Ah, the sweet calm after the storm that is the holiday season. A wonderful time to reflect on holiday shopping fears conquered. Even in the happiest of times, these fears are warranted. Purchasing "the right" gifts can be intimidating — likely one of the reasons behind U.S. shoppers spending $42 billion on gift cards this year alone.
If your business is offering gift cards, digital or physical, you need to know how to accurately estimate, predict and evaluate your gift card breakage. Without these accurate estimates, the performance of your gift card program may be significantly different than you might have expected.
Get in front of your gift card program post holiday season and protect your business by predicting your gift card breakage and escheatment values.
What is Gift Card Breakage?
Gift card breakage is the amount of dollars that will ultimately be unused on purchased gift cards.
Though it seems irrational, your customers won't always remember to, or care to, spend the entire balance on a gift card. The outstanding amount, depending on specifics of your state legislature, may be considered profit for your business. However, you must clarify that the unspent value qualifies as your profit — or whether it's liable to escheatment — according to your local laws.
What is Gift Card Escheatment?
Gift card escheatment is the right of the government, depending on state law, to seize the breakage, or outstanding balance, on gift cards after a determined amount of time. The term and law, according to Merriam-Webster, are derived from English feudal law involving reclaimed property by the lords.
In other words, gift card breakage, depending on the state, gift card and purchase circumstance, is liable to be claimed by the government. Evaluating your gift card breakage, then, is a necessary step to evaluating overall financial risk. Plus, you don't want to be caught off-guard and have to return what you thought your business had earned.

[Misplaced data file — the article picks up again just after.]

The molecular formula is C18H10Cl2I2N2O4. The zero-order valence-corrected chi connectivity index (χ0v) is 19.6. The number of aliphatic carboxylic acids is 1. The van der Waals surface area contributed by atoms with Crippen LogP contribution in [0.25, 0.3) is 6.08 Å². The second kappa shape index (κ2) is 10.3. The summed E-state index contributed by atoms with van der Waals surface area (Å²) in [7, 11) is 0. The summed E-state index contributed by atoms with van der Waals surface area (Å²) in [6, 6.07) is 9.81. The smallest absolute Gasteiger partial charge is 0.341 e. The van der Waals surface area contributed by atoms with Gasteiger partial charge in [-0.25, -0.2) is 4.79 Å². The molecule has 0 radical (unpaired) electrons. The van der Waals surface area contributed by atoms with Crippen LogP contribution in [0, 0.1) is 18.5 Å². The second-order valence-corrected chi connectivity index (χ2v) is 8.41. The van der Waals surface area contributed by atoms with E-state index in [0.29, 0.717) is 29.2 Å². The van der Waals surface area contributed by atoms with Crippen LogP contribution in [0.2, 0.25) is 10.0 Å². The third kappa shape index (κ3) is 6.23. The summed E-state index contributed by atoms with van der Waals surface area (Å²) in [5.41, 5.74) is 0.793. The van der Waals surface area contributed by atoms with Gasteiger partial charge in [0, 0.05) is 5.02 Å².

How to Predict Breakage and Escheatment
Avoiding such liability and surprise is a must, but estimating breakage and escheatment is a complex actuarial exercise.
It starts with the ability to pull your gift card program transactional data. In addition, you'll need visibility into each situation when your outstanding gift card value was escheated.
Unfortunately, the transactional data within the system isn't always organized for a quick and accurate estimate. A clear overview of your gift card program requires considerable data manipulation to place data into an optimal format for actuarial analysis.
Predicting Breakage and Escheatment
To accurately predict breakage, your gift card program must use a predictive model. A predictive model is built on historical transactional data to predict how much value of your company's gift cards will eventually go unused and how much of that unused value may be escheated.
This exercise can be particularly challenging. To build a predictive model yourself, you'd need access to not only your historical data (to train the model) but also the mathematical modeling capabilities to create the training process and feed in the new results. Without that last piece, your model would never improve, and would focus only on static history rather than shifting parameters.
The same is true of escheatment. To build a model that predicts escheatment yourself, you'd likely have to forgo the ability to manipulate certain data parameters. For instance, you may have to assume current escheatment laws in the historical data will remain constant. Unfortunately, escheatment laws are continually changing on a state by state basis.
Modern machine learning is an effective solution to both challenges — but the model for learning must be robust and sound. That's a particularly high bar to clear on your own. The actuarial toolbox, combined with modern machine learning, is an effective solution for turning your transactional data into actionable insights for your gift card program.
Finally, as the last step to predicting breakage and escheatment, you'll need to be familiar with the accounting regulations that apply to gift card programs (ASC 606 in the US and IRFS 15 internationally). Complying with these standards requires some additional complex calculations to record and derecognize the gift card liability. And that's on top of your breakage and escheatment calculations — and again, something that can be done automatically with the right solution.
Predicting breakage and escheatment is a crucial part of evaluating your gift card program's performance — and setting it up for future success. If the process seems daunting, don't worry, there's a platform that can help.